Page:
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Friday, January 30, 2004

A True Hero

I saw a true hero on television this morning. Justin Gregorich is a kid who saved someone's life on his way home from school this week. But there is much more to the story than that. So much more.

Justin was leaving school early because he was discouraged. He was being teased by the other kids because he couldn't bench press as much weight as they could. In addition to that, he has Tourette's Syndrome, which causes his face to twitch. So, tired of the teasing, he left school. Normally, he would call his mom for a ride, but that day he decided to walk so he could think things through. And that's when he saw the car veer across the road and right into a pond. He dove into the water and helped save the driver's life.

I watched Justin being interviewed this morning by Matt Lauer on NBC's Today Show, and to say I was touched by Justin's interview would be an understatement. I was so moved by Justin's kind spirit, courtesy and humility. When his interview concluded, I turned the television off and sat there weeping. It is a beautiful thing when a kid like Justin, who battles teasing and the stigma of "being different", fights back with courage and simply doing the right thing. It is so easy to respond to cruelty and injustice with anger. The temptation to just give up and believe the bullies may be right after all is strong. But Justin responded by becoming a hero.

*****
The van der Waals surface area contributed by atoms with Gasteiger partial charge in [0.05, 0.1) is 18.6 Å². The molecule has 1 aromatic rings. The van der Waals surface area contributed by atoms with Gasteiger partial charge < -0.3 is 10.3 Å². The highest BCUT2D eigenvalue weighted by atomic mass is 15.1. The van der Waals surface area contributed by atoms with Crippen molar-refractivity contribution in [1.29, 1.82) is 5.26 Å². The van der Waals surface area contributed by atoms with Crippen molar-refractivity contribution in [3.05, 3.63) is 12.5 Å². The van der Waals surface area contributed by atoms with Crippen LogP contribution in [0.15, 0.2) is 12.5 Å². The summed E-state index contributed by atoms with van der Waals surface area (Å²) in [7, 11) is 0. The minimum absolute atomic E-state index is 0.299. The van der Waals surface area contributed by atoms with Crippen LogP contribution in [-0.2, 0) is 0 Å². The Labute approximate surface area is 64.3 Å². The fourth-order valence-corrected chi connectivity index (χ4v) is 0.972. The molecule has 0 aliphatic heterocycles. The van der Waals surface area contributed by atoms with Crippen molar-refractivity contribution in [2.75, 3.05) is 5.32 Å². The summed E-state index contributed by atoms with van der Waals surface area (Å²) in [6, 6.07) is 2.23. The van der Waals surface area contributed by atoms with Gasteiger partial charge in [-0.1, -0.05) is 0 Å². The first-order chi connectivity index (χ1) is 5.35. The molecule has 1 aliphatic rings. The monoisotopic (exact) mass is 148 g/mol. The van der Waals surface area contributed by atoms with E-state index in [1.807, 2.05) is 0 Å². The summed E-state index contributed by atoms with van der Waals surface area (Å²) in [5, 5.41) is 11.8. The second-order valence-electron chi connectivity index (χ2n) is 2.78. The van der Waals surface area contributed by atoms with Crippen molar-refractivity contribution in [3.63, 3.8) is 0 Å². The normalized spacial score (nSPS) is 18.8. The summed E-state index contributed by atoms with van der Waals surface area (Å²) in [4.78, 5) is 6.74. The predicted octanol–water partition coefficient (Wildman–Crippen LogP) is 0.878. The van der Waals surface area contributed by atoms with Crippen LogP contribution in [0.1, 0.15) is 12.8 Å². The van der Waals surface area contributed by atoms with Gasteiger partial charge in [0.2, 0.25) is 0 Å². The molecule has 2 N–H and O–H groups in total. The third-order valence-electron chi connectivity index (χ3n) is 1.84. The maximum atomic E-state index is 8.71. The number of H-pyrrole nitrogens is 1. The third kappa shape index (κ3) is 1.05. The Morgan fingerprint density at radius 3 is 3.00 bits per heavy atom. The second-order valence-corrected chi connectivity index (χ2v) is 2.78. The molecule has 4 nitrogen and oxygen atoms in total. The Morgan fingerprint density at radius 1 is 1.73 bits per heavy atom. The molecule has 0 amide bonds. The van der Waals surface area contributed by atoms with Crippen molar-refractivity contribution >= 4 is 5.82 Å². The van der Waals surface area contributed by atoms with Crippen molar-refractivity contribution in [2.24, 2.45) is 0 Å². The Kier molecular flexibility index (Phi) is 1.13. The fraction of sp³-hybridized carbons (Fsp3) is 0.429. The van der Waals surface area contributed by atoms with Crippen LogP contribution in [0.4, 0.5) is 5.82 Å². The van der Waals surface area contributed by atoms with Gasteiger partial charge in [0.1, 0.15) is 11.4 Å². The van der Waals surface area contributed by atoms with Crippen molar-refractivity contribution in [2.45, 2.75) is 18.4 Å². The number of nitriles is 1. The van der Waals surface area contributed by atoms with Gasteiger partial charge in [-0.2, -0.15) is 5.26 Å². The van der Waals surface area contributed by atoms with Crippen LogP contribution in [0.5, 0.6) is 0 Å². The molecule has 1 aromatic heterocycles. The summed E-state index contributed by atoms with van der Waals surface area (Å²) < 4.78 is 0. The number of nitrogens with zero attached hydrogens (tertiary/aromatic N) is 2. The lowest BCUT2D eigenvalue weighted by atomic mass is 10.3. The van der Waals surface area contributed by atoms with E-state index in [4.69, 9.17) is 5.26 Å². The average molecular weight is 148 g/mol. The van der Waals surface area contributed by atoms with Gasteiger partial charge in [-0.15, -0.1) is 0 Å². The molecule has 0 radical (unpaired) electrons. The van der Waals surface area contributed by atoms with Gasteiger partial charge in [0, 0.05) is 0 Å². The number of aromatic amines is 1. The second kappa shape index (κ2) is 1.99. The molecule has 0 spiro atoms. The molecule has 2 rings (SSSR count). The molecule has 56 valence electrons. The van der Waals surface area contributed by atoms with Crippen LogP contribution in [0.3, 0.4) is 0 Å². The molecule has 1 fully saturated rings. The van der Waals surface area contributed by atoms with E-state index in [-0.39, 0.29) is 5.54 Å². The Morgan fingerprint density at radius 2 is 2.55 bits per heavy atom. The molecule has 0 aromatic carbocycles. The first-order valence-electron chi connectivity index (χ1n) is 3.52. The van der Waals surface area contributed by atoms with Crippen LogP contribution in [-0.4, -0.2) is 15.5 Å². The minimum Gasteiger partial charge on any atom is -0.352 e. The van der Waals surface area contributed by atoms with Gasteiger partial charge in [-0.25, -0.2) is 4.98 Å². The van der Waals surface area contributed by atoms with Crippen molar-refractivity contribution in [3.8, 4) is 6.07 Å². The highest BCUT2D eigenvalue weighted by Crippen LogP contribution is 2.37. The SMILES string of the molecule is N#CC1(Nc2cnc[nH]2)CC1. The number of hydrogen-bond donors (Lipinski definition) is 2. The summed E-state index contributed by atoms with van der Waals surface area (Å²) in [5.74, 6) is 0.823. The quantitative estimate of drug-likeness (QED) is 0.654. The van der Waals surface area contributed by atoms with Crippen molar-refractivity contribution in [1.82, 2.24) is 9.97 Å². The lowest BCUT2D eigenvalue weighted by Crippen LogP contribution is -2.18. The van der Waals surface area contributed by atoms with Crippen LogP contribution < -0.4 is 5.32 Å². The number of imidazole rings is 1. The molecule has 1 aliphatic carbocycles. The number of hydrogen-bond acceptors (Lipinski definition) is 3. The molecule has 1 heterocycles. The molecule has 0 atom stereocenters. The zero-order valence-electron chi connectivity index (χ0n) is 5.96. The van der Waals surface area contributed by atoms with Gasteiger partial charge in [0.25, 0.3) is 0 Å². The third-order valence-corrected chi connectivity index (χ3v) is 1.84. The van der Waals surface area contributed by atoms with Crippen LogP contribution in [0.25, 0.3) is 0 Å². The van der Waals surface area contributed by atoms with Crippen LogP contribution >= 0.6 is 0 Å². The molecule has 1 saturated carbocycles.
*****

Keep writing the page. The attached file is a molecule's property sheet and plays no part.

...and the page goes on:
Justin said that some kids at school are still unkind to him after his heroic rescue, yet he responds with an inspiring purity of heart. "That's life," he says. When he spoke, I knew that whoever raised this kid is a beautiful person and should be very proud. And I hope Justin knows that he is a hero not just because of what he did this week, but because of who he is. He inspired me, and I live thousands of miles away from him. The impact this young man can have on others is powerful, and he needs to know that.

Justin lives in Florida, a state that has been on my mind a lot lately since gay adoptions were recently banned there. I wonder why it is so hard for some people to understand that a person's sexuality has nothing to do with how much love they have to give a child. Justin Gregorich may have a long road ahead of him. He may be teased for being different, but he will survive and go on to do great things. I firmly believe this.

The tragedy is that some of us grow up being different and endure cruel childhood bullies. We are then disappointed to realize the battle is not over as we are bullied politically when we become adults. We aren't allowed to marry the person we love. In some places we can't even adopt the children we love and care for. But, like Justin, we can still do the right thing. We have the choice of becoming angry and bitter, or we can stand up for ourselves and act like the true heroes we are. Personally, I want to be like Justin.

Not knowing how to reach Justin, I sent a letter to the reporter in St. Petersburg who covered the story. She has promised to pass my message on to Justin and his family. I would be so proud to have a kid like Justin, and I know many other gay men and women who feel the same way. I hope someday we will have that honor.

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